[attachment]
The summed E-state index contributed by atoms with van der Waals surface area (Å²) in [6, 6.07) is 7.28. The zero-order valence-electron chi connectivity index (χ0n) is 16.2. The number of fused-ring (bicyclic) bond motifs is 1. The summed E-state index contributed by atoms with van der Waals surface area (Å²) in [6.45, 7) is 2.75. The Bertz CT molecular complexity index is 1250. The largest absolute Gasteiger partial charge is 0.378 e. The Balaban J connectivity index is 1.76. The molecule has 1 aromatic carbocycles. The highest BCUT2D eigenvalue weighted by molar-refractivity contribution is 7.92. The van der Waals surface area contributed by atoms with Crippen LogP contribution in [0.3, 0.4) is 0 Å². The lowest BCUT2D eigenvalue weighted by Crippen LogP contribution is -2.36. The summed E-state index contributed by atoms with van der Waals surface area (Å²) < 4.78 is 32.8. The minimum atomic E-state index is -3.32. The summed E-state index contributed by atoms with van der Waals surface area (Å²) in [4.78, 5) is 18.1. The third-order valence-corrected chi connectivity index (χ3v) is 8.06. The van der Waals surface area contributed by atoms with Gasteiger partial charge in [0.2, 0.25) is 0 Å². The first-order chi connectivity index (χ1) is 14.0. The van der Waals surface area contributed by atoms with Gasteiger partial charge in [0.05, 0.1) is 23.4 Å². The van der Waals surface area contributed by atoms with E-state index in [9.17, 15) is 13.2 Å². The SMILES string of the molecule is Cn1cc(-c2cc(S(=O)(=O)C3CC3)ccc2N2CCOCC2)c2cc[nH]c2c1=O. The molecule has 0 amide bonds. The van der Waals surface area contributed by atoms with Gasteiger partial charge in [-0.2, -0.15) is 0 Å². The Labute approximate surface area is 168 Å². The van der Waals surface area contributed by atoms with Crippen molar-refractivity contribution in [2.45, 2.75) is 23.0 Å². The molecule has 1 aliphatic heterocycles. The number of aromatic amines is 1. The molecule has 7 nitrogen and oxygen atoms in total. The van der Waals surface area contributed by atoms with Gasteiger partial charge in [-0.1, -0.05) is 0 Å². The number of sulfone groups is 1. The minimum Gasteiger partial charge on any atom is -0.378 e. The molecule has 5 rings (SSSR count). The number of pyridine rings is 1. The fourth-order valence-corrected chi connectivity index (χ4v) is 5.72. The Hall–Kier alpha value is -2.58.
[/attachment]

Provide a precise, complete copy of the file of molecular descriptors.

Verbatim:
The summed E-state index contributed by atoms with van der Waals surface area (Å²) in [6, 6.07) is 7.28. The zero-order valence-electron chi connectivity index (χ0n) is 16.2. The number of fused-ring (bicyclic) bond motifs is 1. The summed E-state index contributed by atoms with van der Waals surface area (Å²) in [6.45, 7) is 2.75. The Bertz CT molecular complexity index is 1250. The largest absolute Gasteiger partial charge is 0.378 e. The Balaban J connectivity index is 1.76. The molecule has 1 aromatic carbocycles. The highest BCUT2D eigenvalue weighted by molar-refractivity contribution is 7.92. The van der Waals surface area contributed by atoms with Crippen LogP contribution in [0.3, 0.4) is 0 Å². The lowest BCUT2D eigenvalue weighted by Crippen LogP contribution is -2.36. The summed E-state index contributed by atoms with van der Waals surface area (Å²) < 4.78 is 32.8. The minimum atomic E-state index is -3.32. The summed E-state index contributed by atoms with van der Waals surface area (Å²) in [4.78, 5) is 18.1. The third-order valence-corrected chi connectivity index (χ3v) is 8.06. The van der Waals surface area contributed by atoms with Gasteiger partial charge in [0.2, 0.25) is 0 Å². The first-order chi connectivity index (χ1) is 14.0. The van der Waals surface area contributed by atoms with Gasteiger partial charge in [0.05, 0.1) is 23.4 Å². The van der Waals surface area contributed by atoms with E-state index in [9.17, 15) is 13.2 Å². The SMILES string of the molecule is Cn1cc(-c2cc(S(=O)(=O)C3CC3)ccc2N2CCOCC2)c2cc[nH]c2c1=O. The molecule has 0 amide bonds. The van der Waals surface area contributed by atoms with Gasteiger partial charge in [-0.2, -0.15) is 0 Å². The Labute approximate surface area is 168 Å². The van der Waals surface area contributed by atoms with Crippen molar-refractivity contribution in [2.45, 2.75) is 23.0 Å². The molecule has 1 aliphatic heterocycles. The number of aromatic amines is 1. The molecule has 7 nitrogen and oxygen atoms in total. The van der Waals surface area contributed by atoms with Gasteiger partial charge in [-0.1, -0.05) is 0 Å². The number of sulfone groups is 1. The minimum Gasteiger partial charge on any atom is -0.378 e. The molecule has 5 rings (SSSR count). The number of pyridine rings is 1. The fourth-order valence-corrected chi connectivity index (χ4v) is 5.72. The Hall–Kier alpha value is -2.58.